Today’s Wonder of the Day was inspired by Teresa. Teresa Wonders, “How are prisms created?” Thanks for WONDERing with us, Teresa!

Do you like rainy days? They’re great for staying in with a board game or a good book. For many, the best part of a rainstorm is what sometimes comes after. Have you ever looked up to the sky after heavy rain and seen a bright, colorful rainbow?

If you’ve been WONDERing with us for a while, you might already know that rainbows form when raindrops split white light into the full spectrum of colored light. But did you know you don’t need rain to make a rainbow? That’s right! You can see all the colors of light anytime you want. All you need is a prism.

A prism is a three-dimensional geometric shape made of glass. A prism’s sides are always polygons. Prisms come in many shapes, and they’re named for the shape of their two ends. One of the most common types is the triangular prism.

Sir Isaac Newton was using a triangular prism when he developed his theory of light. Of course, he wasn’t the first person to experiment with prisms. But before Newton, people believed that glass prisms distorted light. When light shone through a prism and made a rainbow, they thought the colors were caused by the glass.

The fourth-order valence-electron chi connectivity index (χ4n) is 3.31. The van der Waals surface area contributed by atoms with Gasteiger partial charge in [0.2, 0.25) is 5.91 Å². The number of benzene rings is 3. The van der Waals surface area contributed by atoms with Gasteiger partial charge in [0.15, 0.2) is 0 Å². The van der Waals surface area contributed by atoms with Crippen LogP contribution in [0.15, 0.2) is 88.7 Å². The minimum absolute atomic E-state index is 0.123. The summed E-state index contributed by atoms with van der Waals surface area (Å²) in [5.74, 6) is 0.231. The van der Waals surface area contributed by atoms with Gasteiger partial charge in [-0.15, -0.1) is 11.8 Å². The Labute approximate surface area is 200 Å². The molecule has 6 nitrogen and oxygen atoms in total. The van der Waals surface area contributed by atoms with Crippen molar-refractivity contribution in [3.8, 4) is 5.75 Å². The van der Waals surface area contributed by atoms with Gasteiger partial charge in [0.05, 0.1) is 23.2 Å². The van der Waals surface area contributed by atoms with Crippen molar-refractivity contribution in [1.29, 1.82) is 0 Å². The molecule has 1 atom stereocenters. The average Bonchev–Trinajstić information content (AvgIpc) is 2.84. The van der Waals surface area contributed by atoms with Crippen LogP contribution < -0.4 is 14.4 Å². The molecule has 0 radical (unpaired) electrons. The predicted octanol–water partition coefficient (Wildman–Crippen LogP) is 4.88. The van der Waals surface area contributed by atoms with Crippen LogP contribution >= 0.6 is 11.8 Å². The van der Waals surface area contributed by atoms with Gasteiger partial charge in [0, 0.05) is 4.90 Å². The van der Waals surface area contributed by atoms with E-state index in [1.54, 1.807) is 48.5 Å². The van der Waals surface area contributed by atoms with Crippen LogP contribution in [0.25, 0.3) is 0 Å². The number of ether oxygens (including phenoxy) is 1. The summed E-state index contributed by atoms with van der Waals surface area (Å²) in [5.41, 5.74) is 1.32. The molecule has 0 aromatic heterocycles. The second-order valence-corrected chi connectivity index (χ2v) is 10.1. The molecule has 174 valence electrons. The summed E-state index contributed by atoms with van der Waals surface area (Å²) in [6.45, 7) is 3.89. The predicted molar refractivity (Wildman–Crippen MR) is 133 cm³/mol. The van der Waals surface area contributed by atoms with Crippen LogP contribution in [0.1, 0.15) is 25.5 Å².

Newton proved that to be untrue. He placed a prism near his window, causing the full spectrum of light to appear on the opposite wall. This is called dispersion—the splitting of white light into all the colors of light. 

But then, Newton placed an inverted prism in front of the spectrum of light. This caused the colors of light to come back together to form white light. That’s how Newton learned that white light was made up of the spectrum of colors. 

How exactly does a prism work? Inside the glass, the colors of light travel at different speeds. This causes them to bend at different angles. That’s why they come out separately on the other side of the prism, stacked in order from the fastest color (red) to the slowest color (violet).

If you’ve ever seen a rainbow after a storm, you know just how exciting the sight can be. And with a prism, you can study the science behind rainbows and light right in your own home! What else could you discover? Maybe you’ll come up with a light theory of your own.

Standards: NGSS.PS1.A, NGSS.PS4.B, CCRA.R.4, CCRA.L.3, CCRA.L.6, CCRA.R.10, NCAS.A.10, CCRA.R.1, CCRA.R.2, CCRA.W.2, CCRA.W.4, CCRA.W.9, CCRA.L.1, CCRA.L.2, CCRA.SL1.1

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We hope tomorrow’s Wonder of the Day doesn’t go up in flames!